Why Walmart's Minimum Wage Increase Is Actually in Shareholder Interests

03/02/2015 03:44 pm ET | Updated May 02, 2015

Walmart's decision to increase the pay of 500,000 full-time and part-time U.S employees to $9.00 an hour, with a further increase to $10.00 an hour by February 2016, has received a mixed reaction from investment analysts. With the $1 billion price tag this fiscal year, is this decision in the interests of shareholders?

We think it is.

Walmart is pre-empting what we think is inevitable -- the U.S minimum wage will increase. Congress may resist this, but in the end a political and commercial reality will apply because the current minimum wage is simply not a living wage. As one of the largest employers in the country, Walmart is a poster child target for minimum wage campaigns. By increasing wages, executive management will be able to get on with the job of actually running Walmart, rather than defending its wage structure -- a campaign that would have otherwise damaged the brand of Walmart in the public's eyes.

But there are broader issues to consider. The decision is also in the long term interests of the business.

How many times have we read an annual report with glossy photos of happy employees accompanied by well-worn phrases that "people are our most important asset"?

We actually believe that these statements are correct -- people are the most important asset for business in a changing, globalized business environment. In Inflection Point parlance, we call that resource "human capital," and we take it extremely seriously. If a company fails to manage its people, then it is simply failing to utilize all the assets at its disposal. If a company were to leave a commercial property unoccupied for years, then investors would question the competence of the management.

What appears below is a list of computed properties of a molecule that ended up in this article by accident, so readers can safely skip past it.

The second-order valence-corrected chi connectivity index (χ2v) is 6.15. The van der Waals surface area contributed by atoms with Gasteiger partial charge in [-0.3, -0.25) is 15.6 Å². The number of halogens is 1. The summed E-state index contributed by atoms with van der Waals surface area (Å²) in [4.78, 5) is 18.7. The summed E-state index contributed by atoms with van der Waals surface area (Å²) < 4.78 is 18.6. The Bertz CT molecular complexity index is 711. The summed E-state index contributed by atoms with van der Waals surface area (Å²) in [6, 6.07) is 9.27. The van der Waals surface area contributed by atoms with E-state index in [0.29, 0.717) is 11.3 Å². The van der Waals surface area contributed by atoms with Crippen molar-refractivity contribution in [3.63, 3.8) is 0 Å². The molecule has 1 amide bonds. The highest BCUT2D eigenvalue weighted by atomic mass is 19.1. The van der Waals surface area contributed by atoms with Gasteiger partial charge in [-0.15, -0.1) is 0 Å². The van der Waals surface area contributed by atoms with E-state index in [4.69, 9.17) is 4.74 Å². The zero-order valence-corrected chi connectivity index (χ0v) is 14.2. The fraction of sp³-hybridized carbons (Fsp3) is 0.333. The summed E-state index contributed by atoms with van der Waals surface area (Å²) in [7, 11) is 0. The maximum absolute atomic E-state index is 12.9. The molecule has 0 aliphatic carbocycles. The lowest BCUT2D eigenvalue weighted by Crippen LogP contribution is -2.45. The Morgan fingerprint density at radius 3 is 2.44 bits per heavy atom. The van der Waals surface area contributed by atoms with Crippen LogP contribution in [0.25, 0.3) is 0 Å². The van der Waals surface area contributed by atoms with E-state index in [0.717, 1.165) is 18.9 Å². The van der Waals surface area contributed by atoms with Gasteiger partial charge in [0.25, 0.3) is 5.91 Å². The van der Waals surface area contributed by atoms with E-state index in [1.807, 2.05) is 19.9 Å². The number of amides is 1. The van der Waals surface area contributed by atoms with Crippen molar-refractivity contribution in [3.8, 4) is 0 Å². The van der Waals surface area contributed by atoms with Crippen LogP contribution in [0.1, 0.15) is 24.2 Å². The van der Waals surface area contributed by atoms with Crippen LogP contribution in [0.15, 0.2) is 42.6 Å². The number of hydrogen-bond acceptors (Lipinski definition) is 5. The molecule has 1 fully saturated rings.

The same is the case with people management. If a company fails to harness its people, investors should also question how well the company is managing its business.

But how can we tell if a company is actually managing its people assets well?

We need to get beyond the rhetoric and look under the bonnet. At IPCM, there are a number of factors that we look at to understand what is actually happening. Within the company itself, we look at the quality of the recruitment process, how work and teams are organized and rewarded -- indicators that a company has a collaborative culture and is committed to knowledge development for its employees, and a number of other factors. Outside the boundaries of the company itself, we also pay close attention to what we call "stakeholder capital," an increasingly critical resource for companies' competitiveness, and even survival in the 21st century. For us, companies' relations with stakeholders, such as their trade unions, are a critical indicator of their management quality.

Social media is in fact making this job a lot easier. Websites such as Glassdoor provide a mechanism for employees to provide anonymous reviews of what it is like to work at a company. Prospective employees can utilize reviews to understand what it will actually be like to work with a particular company. For investors who take the trouble to look, these websites provide an ability to analyze company culture from the inside. It's admittedly an incomplete view by itself, but in combination with other indicators, helps provide a more complete picture of the company.

In our view, Walmart's potentially game-changing decision to increase its minimum wages is an indicator that the company does understand the changing political, social and business environment. It understands that increasing wages was inevitable -- either through regulation or community expectation.

The key to Walmart's future will be whether it is able to harness this decision to stimulate its employees' performance. The fact that the increases in wages are accompanied by changes to shift structures and training is a further positive indicator that Walmart is focused on harnessing its most important asset -- its people.

In the end, the way that Walmart implements its decisions will influence the future economic success of the business. But the decision is unquestionably the right one, and is in the interest of long term investors.